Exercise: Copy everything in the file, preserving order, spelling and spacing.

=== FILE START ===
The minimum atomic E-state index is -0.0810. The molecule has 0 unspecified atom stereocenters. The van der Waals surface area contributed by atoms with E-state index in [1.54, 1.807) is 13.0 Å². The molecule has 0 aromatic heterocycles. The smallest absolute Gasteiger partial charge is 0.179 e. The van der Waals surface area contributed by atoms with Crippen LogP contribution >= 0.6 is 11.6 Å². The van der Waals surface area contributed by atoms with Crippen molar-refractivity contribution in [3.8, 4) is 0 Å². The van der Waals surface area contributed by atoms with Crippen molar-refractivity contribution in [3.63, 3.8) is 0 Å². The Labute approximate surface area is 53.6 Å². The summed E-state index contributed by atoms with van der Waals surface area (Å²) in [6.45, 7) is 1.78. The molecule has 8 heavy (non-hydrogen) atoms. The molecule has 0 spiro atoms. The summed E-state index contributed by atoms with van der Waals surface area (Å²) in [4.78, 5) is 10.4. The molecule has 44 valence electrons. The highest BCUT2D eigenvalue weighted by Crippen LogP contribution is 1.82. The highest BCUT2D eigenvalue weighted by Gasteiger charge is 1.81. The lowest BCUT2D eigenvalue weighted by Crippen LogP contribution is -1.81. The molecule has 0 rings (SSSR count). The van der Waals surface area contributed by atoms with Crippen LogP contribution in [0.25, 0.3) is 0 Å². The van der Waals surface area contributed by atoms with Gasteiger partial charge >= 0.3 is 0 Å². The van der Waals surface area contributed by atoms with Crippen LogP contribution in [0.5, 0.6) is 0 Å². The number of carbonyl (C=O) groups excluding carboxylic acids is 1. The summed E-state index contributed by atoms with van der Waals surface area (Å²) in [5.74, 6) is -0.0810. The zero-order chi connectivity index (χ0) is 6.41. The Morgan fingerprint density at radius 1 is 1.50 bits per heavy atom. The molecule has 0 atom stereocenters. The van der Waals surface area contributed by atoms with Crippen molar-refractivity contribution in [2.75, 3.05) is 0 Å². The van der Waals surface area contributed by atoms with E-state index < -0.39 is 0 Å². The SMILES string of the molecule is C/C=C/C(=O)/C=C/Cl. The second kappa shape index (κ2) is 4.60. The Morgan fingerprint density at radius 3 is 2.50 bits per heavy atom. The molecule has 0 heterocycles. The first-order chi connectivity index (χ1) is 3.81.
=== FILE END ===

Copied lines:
The minimum atomic E-state index is -0.0810. The molecule has 0 unspecified atom stereocenters. The van der Waals surface area contributed by atoms with E-state index in [1.54, 1.807) is 13.0 Å². The molecule has 0 aromatic heterocycles. The smallest absolute Gasteiger partial charge is 0.179 e. The van der Waals surface area contributed by atoms with Crippen LogP contribution >= 0.6 is 11.6 Å². The van der Waals surface area contributed by atoms with Crippen molar-refractivity contribution in [3.8, 4) is 0 Å². The van der Waals surface area contributed by atoms with Crippen molar-refractivity contribution in [3.63, 3.8) is 0 Å². The Labute approximate surface area is 53.6 Å². The summed E-state index contributed by atoms with van der Waals surface area (Å²) in [6.45, 7) is 1.78. The molecule has 8 heavy (non-hydrogen) atoms. The molecule has 0 spiro atoms. The summed E-state index contributed by atoms with van der Waals surface area (Å²) in [4.78, 5) is 10.4. The molecule has 44 valence electrons. The highest BCUT2D eigenvalue weighted by Crippen LogP contribution is 1.82. The highest BCUT2D eigenvalue weighted by Gasteiger charge is 1.81. The lowest BCUT2D eigenvalue weighted by Crippen LogP contribution is -1.81. The molecule has 0 rings (SSSR count). The van der Waals surface area contributed by atoms with Crippen LogP contribution in [0.25, 0.3) is 0 Å². The van der Waals surface area contributed by atoms with Gasteiger partial charge >= 0.3 is 0 Å². The van der Waals surface area contributed by atoms with Crippen LogP contribution in [0.5, 0.6) is 0 Å². The number of carbonyl (C=O) groups excluding carboxylic acids is 1. The summed E-state index contributed by atoms with van der Waals surface area (Å²) in [5.74, 6) is -0.0810. The zero-order chi connectivity index (χ0) is 6.41. The Morgan fingerprint density at radius 1 is 1.50 bits per heavy atom. The molecule has 0 atom stereocenters. The van der Waals surface area contributed by atoms with Crippen molar-refractivity contribution in [2.75, 3.05) is 0 Å². The van der Waals surface area contributed by atoms with E-state index < -0.39 is 0 Å². The SMILES string of the molecule is C/C=C/C(=O)/C=C/Cl. The second kappa shape index (κ2) is 4.60. The Morgan fingerprint density at radius 3 is 2.50 bits per heavy atom. The molecule has 0 heterocycles. The first-order chi connectivity index (χ1) is 3.81.